In 2016, the NBA Draft saw the Los Angeles Lakers select at #2, while the Boston Celtics followed up with the #3 selection. How does history look back at these two draft picks?
Members of the 2016 draft class will soon be in the first season of their rookie-scale extensions whenever the 2020-21 off-season begins. That specific class wasn’t altogether a good one for the Boston Celtics, but it delivered in setting the current team up with one of its core members.
At the #3 selection, the C’s selected Jaylen Brown. One pick earlier, Boston’s chief rival–the Los Angeles Lakers–went with Brandon Ingram. While LSU’s Ben Simmons was the shoe-in for the #1 pick (even though fate would have it that he missed his first year under contract), the next two picks could have gone either way.
And truly, the impact both players have had with the teams they did get selected to (and the New Orleans Pelicans this past year for Ingram) have been similar so far. Now, to be fair to both players, the 2016-17 rookie years they played were mostly spent on the bench. Their situations were different, with the Celtics being a conference finals contender and the Lakers eventually falling to the lottery again, but neither player made much of a dent.
The following year in 2017-18, both players got more of a shot in their current lineups, ascending to the starting five. Both responded with points per game bumps into the teens. More impressively, both shot above 45 percent from the field and 39 percent from the 3-point line. This season, though, saw Brown achieve playoff success that separates the pair.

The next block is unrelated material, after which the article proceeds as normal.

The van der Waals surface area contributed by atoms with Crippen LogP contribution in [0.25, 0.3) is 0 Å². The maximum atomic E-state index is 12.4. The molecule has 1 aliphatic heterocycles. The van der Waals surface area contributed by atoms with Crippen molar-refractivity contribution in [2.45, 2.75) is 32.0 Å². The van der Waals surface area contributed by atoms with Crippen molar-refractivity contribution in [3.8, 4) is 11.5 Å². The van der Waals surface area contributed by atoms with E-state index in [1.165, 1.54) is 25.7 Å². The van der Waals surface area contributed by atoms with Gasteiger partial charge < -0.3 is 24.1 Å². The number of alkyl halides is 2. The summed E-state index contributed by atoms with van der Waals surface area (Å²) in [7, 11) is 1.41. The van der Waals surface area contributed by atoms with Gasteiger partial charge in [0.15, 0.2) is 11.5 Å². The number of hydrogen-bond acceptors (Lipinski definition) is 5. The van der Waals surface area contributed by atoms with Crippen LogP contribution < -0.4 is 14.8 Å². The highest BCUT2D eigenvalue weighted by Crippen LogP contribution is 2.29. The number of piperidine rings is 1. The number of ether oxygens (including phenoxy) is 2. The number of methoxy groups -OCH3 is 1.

Thus far, Ingram hasn’t been on a playoff contender. Even the addition of LeBron James last season couldn’t lift his Lakers to the playoffs. Meanwhile, while the Pelicans were trending upwards before the season was suspended, they were not projected to make the playoffs either.
Brown was a star in the C’s series against the Cleveland Cavaliers on a team that was missing both Kyrie Irving and Gordon Hayward. With all of that said, you can’t blame Ingram for the Lakers’ lack of a well-built roster compared to a combination of Danny Ainge mixing lottery picks with competitive veterans and Brad Stevens maintaining a winning culture for most of his Boston tenure.
Ultimately, both players ended up with historically great franchises. One has not adjusted since losing a franchise staple in Kobe Bryant (and truthfully, they were declining for years with him on the roster). The other was the Boston Celtics, who transitioned from the “Big 3” era to maintain success for the better part of the last decade.
Brown may be a better fit next to Jayson Tatum than Ingram would be. Then again, perhaps Ingram’s distributing abilities would be better served on a C’s roster that lacks a player who averages at least five assists per game. Ingram hasn’t reached that lofty number in his career, but hasn’t had the caliber of talent around him that Brown has.
Ultimately, though, these two players are remarkably similar. Ingram is an All-Star, while Brown is likely a year or two away from becoming one himself. Things worked out for Boston, but if the Lakers brought the University of California product home, the Celtics would have done well to have Ingram fall to them.